“Unlike our son, you mean?” Adler demanded, making me flinch from a room away.
“Who was sweet and kind and nothing like you?”
I waited for a response from Holmes but heard none.
“And what if the first thing she does is run away from us?” Adler demanded, her voice dropping even lower so that I had to step to the darkened doorway between the kitchen and the parlor to hear.
“What if she does what her mother did? Denies us? Runs away from us?” Her voice quivered with emotion. “I will lose her!”
She had whispered this last sentence, stepping close to Holmes, her stance threatening. He glared down at her, his eyes narrow, his fists clenched.
And that was when I walked back into their presence, my own fists clenched at my sides. “I am not my mother,” I said, my heart aching at that declaration, “and I am not running anywhere.”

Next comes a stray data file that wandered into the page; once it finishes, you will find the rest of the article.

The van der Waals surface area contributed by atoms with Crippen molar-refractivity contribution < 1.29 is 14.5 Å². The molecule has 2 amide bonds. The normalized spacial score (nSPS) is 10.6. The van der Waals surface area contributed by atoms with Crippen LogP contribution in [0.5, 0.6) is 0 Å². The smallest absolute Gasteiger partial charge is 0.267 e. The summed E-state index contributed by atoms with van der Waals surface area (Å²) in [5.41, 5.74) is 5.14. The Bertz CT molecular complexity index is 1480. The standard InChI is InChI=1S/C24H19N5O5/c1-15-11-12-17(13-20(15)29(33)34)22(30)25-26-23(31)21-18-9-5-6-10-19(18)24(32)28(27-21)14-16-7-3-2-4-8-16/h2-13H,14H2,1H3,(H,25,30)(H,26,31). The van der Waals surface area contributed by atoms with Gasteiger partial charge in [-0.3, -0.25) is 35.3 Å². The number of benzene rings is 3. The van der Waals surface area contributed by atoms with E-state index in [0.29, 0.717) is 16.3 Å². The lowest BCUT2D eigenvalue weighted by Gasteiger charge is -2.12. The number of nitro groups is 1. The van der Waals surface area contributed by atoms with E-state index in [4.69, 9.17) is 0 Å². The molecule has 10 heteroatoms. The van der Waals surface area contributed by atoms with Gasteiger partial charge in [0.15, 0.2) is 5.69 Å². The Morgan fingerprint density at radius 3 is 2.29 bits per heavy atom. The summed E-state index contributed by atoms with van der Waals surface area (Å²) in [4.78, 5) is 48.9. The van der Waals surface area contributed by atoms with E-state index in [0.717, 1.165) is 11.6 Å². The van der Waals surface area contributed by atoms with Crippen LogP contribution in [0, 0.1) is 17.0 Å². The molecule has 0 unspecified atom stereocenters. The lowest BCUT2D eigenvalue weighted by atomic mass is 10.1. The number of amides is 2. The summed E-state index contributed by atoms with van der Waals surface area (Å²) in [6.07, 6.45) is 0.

Adler hesitantly stepped in my direction. “Portia…”
Stricken, she placed a hand over her heart, forcing me to say, “I am trying hard to understand your motivations, ma’am, I truly am. But for now, I need to hear from Mr. Holmes. I must know for certain that the two of you are my grandparents. That this is not another lie. I have gone from orphan to granddaughter to I don’t know what now.” I looked to him, meeting his gray eyes directly. “I trust no one right now, Mr. Holmes. Convince me that this is the truth.”
Over the next three hours he did just that, running through his pursuit of this same truth and convincing me of its veracity with evidence both anecdotal and physical. Adler sat through the discussion almost silently but for a sigh once in a while or to relight her pipe.